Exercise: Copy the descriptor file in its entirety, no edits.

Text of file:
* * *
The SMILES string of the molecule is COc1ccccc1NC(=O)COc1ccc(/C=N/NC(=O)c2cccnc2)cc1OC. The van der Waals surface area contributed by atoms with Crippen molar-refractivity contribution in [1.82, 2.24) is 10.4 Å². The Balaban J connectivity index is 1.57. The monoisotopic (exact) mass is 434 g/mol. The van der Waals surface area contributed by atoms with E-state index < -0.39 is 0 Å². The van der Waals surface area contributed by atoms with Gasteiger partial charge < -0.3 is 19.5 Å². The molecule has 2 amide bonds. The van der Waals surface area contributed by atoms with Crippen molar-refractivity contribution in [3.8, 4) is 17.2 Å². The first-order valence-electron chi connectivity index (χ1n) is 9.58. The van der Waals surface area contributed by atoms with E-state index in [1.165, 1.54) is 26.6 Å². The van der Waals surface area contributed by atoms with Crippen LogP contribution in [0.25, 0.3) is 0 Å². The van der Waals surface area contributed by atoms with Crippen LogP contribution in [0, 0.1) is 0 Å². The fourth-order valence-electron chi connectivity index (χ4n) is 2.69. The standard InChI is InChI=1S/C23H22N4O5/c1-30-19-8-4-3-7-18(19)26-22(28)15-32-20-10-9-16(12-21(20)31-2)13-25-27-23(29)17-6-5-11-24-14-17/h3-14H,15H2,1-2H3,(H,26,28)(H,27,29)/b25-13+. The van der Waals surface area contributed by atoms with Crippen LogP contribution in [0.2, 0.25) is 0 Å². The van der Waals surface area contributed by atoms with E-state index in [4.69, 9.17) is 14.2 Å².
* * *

The SMILES string of the molecule is COc1ccccc1NC(=O)COc1ccc(/C=N/NC(=O)c2cccnc2)cc1OC. The van der Waals surface area contributed by atoms with Crippen molar-refractivity contribution in [1.82, 2.24) is 10.4 Å². The Balaban J connectivity index is 1.57. The monoisotopic (exact) mass is 434 g/mol. The van der Waals surface area contributed by atoms with E-state index < -0.39 is 0 Å². The van der Waals surface area contributed by atoms with Gasteiger partial charge < -0.3 is 19.5 Å². The molecule has 2 amide bonds. The van der Waals surface area contributed by atoms with Crippen molar-refractivity contribution in [3.8, 4) is 17.2 Å². The first-order valence-electron chi connectivity index (χ1n) is 9.58. The van der Waals surface area contributed by atoms with E-state index in [1.165, 1.54) is 26.6 Å². The van der Waals surface area contributed by atoms with Crippen LogP contribution in [0.25, 0.3) is 0 Å². The van der Waals surface area contributed by atoms with Crippen LogP contribution in [0, 0.1) is 0 Å². The fourth-order valence-electron chi connectivity index (χ4n) is 2.69. The standard InChI is InChI=1S/C23H22N4O5/c1-30-19-8-4-3-7-18(19)26-22(28)15-32-20-10-9-16(12-21(20)31-2)13-25-27-23(29)17-6-5-11-24-14-17/h3-14H,15H2,1-2H3,(H,26,28)(H,27,29)/b25-13+. The van der Waals surface area contributed by atoms with Crippen LogP contribution in [0.2, 0.25) is 0 Å². The van der Waals surface area contributed by atoms with E-state index in [4.69, 9.17) is 14.2 Å².